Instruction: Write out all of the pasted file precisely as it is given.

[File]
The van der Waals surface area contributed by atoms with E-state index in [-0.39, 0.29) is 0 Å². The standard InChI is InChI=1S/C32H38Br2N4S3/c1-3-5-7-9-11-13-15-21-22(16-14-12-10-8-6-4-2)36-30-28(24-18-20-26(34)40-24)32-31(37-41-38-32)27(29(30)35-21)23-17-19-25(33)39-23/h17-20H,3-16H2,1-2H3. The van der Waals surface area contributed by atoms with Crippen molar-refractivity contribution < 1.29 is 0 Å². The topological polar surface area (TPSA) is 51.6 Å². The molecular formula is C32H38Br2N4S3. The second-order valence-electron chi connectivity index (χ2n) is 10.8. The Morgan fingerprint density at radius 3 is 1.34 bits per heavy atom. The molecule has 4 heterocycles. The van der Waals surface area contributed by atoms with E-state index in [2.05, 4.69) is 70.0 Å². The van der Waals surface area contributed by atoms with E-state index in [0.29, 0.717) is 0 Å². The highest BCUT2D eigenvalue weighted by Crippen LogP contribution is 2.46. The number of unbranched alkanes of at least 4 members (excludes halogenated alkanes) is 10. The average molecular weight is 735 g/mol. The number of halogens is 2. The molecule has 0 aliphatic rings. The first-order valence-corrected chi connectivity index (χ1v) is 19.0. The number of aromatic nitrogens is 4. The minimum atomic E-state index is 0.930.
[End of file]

The van der Waals surface area contributed by atoms with E-state index in [-0.39, 0.29) is 0 Å². The standard InChI is InChI=1S/C32H38Br2N4S3/c1-3-5-7-9-11-13-15-21-22(16-14-12-10-8-6-4-2)36-30-28(24-18-20-26(34)40-24)32-31(37-41-38-32)27(29(30)35-21)23-17-19-25(33)39-23/h17-20H,3-16H2,1-2H3. The van der Waals surface area contributed by atoms with Crippen molar-refractivity contribution < 1.29 is 0 Å². The topological polar surface area (TPSA) is 51.6 Å². The molecular formula is C32H38Br2N4S3. The second-order valence-electron chi connectivity index (χ2n) is 10.8. The Morgan fingerprint density at radius 3 is 1.34 bits per heavy atom. The molecule has 4 heterocycles. The van der Waals surface area contributed by atoms with E-state index in [2.05, 4.69) is 70.0 Å². The van der Waals surface area contributed by atoms with E-state index in [0.29, 0.717) is 0 Å². The highest BCUT2D eigenvalue weighted by Crippen LogP contribution is 2.46. The number of unbranched alkanes of at least 4 members (excludes halogenated alkanes) is 10. The average molecular weight is 735 g/mol. The number of halogens is 2. The molecule has 0 aliphatic rings. The first-order valence-corrected chi connectivity index (χ1v) is 19.0. The number of aromatic nitrogens is 4. The minimum atomic E-state index is 0.930.